54 Ikramerica : But if airlines already have the loader for the other frames, it's an EXTRA expense. 2 of them. At every station they want to operate to. And that ca
55 WingedMigrator : I seem to recall having said that. It is probably on the high side... 2% is about $5M. For order of magnitude comparison, a new city bus costs $300K
56 AirbusA6 : Sorry, quoting myself, the last 2 conclusions are back to front!
57 RedChili : You have to remember that this has been a difficult period for the A380. Firstly, my impression is that today's airlines are reluctant to order an ai
58 EMBQA : How can you even use that...?? The B777 was rolled out and flying revenue within one year. Now almost 20 months after the rollout of the A380, they a
59 RedChili : Have I said otherwise? Did I ever state that the A380 entered service quicker than the 777? Did I ever state that Airbus had delivered more A380s qui
60 Post contains images Shenzhen : So, how many total airplanes were ordered in 1994 vs the 2100+ in 2005? Not that it matters, as Boeing haven't really sold any, because Airbus doesn'
61 Post contains images Iwok : In light of today's news on QF's latest orders, the title of this thread should change. None the less, I feel compelled to respond to the critics. yes
62 Zvezda : Actually, margins on new freighters are usually higher than on passenger models because there are fewer offerings and therefore less competition.
63 Iwok : Yeah, I could see that on the 744/748F models. The nose door and structural efficiency/payload are un-equalled. iwok
64 Zvezda : It's true for smaller freighters as well. Airbus should do very well on the A330F -- especially if they use the B787 engines (with bleed air, of cour
65 Adria : There is competition...freighter conversions Oh so now we are counting "apples and oranges" just to make it look better. The A380 by far outsold the
66 Post contains images Iwok : Dude, I don't know what you are smoking. I gave you apples to apples i.e. NET sales. You're putting on your orange "reveal" jump-suit and getting all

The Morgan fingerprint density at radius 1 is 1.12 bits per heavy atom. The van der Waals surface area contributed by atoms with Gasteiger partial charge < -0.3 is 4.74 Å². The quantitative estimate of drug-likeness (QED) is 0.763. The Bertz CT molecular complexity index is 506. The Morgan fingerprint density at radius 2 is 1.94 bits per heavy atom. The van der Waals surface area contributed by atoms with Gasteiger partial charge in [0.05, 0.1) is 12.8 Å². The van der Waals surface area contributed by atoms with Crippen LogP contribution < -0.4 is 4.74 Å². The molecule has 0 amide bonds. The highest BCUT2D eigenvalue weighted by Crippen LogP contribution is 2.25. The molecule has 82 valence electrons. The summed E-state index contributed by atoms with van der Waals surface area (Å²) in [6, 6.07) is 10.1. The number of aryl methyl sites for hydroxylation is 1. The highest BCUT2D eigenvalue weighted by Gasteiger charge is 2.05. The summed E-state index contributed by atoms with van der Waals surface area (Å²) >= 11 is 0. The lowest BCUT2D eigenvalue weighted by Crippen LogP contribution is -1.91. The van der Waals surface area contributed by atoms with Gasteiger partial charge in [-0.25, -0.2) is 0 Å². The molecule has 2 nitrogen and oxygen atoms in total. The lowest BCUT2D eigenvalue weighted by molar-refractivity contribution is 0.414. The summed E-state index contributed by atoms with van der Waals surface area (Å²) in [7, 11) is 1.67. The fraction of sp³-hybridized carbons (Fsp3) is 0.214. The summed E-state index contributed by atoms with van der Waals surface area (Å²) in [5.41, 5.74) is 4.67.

67 Adria : "Dude" you don't get my point. The 747 was first meant to be a freighter (for the US government), they offered it as a pax version after not getting
68 Zvezda : Any relevance that might have to sales performance is tenuous at best. Of the 1469 JumboJets sold by Boeing 283 have been freighters and 160 have bee
69 Post contains images Adria : This is not a thesis, but history facts. The 747 was designed as a military jet transporter but the C-5 made the race, so Boeing offered the same des
70 OldAeroGuy : If you want to deal with accurate history, then you need to withdraw this statement as it is completely wrong. Please read Joe Sutter's book on the 7
71 Mohavewolfpup : i think the best thing to do at this point is just sit back and let the A380 chips fall wherever. The plane either soars higher and higher with orders
72 Stitch : Boeing's proposal was very similar to Lockheed-Martin's C-5 Galaxy, with a high-mounted wing. It looks as much like the 747 as Concorde does. Yes it
73 Zvezda : Adria, Airbus and Boeing develop airliners to make money (ok, the WhaleJet was arguably an exception). They look at the development cost and the expec
74 Post contains links BoomBoom : Randy: While we're on the freight subject, I think there's a common misperception that the 747 originally came out of the competition for the C-5 mil
75 Post contains images Adria : I'm not a 747 basher so don't make up lies. When Sutter came to Ljubljana (his grandfather was Slovenian-so no wonder the 747 was so successful ), th
76 Post contains images Zvezda : We noticed. There is a big difference between comparing two airliners and confusing two airliners. None of what you wrote after follows from what I w
77 Post contains images Adria :
78 Post contains images Stitch : You may want to follow your own advice, then, when calling Zvezda an "A380 basher" in Post #69 since, while critical of the program as of late, he's
79 Zvezda : Yes, all those together add up to about $4B, but to count all those against the B747-8 would violate Generally Accepted Accounting Procedures. Boeing
80 Adria : I was referring to his statements (look in the database) that were about two things: 1.) 747-8I has a lower CASM than the A380 (but this are his subj
81 Zvezda : There is far too little data right now to draw your conclusion.
82 Post contains images Adria : I'm telling that to you for quite some time...finally we get there
83 Post contains images Stitch : 47 frames and counting.
84 TeamAmerica : It's your logic that is at fault, Adria. If 1) is true and 2) is true, then the B748i will outsell the A380 (A380 being the larger aircraft with high
85 Post contains images Jacobin777 : And how many 748's have they sold to date? Oh yes, 48...guess that's such a terrible number in about a year...
86 Post contains links and images Iwok : Please be my guest. You can go a some very enlightening web sites www.boeing.com www.airbus.com It is an eye opener to actually read factual material